17.9 g of protein per cup (198 g) of cooked lentils
Lentils have an amazing nutritional profile. They contain large quantities of nutrients, including the B vitamins, iron, phosphorus and selenium. They also have very impressive amounts of protein and dietary fiber, but at the same time are not very energy dense, making them an excellent choice when trying to lose weight. Lentils come in a various colours, including yellow, green, orange and black. And, you don’t just need to use them in curries, there’s plenty of mouth-watering lentil based recipes out there.
16.2 g of protein per cup (177 g) of cooked kidney beans
Just like lentils, beans have a diverse nutritional profile. For example, a cup of cooked kidney beans will provide you with 12% of your daily requirement of calcium, 29% iron, 21% magnesium, 21% potassium and 10% zinc. Beans come in many varieties, including lima, black turtle and adzuki, all of which are high in protein. One thing to note is that it is important to prepare beans thoroughly before eating them, so as to avoid food poisoning. This can be done by soaking them in water overnight and then cooking them in boiling water for at least 10 minutes.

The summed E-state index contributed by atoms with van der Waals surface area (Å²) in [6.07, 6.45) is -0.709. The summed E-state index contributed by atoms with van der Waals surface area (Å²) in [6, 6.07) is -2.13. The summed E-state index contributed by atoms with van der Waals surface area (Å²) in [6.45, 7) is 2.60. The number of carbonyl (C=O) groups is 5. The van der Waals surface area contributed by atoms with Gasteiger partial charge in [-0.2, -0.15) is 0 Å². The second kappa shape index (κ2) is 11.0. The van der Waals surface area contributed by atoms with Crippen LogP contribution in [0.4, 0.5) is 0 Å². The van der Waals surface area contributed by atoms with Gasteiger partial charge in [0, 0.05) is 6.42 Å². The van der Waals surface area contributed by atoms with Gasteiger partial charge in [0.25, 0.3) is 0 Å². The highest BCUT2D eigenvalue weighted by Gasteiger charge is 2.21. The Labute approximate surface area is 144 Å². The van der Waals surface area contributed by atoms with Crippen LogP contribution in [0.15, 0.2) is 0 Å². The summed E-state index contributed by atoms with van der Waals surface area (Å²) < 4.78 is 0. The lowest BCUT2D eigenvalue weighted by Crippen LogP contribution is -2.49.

14.5 g of protein per cup (164 g) of cooked chickpeas
Chickpeas are the key ingredient used for preparing hummus, a protein rich dip that is native to the Middle East. Chickpeas contain large amounts of the amino acid lysine, whilst tahini (which is also used to make hummus) is a source of methionine. Eating hummus together with pita bread means that you get a good dose of all 9 essential amino acids. But besides hummus, there’s lots of ways you can enjoy chickpeas.
5.9 g of protein per cup (234 g) of cooked oats
Even though oats are mainly made up of carbohydrate, they also have some protein. Oats can be a bit bland if cooked in water and eaten on their own, but you can make them much more flavoursome and exciting by combining them with things like cinnamon, bananas, dates, nuts and seeds. You can also used oats in smoothie bowls or as an alternative to flour when baking. Opt for steel-cut or rolled oats as these varieties are the least processed and also the most nutritious.
8.1 g of protein per cup (185 g) of cooked quinoa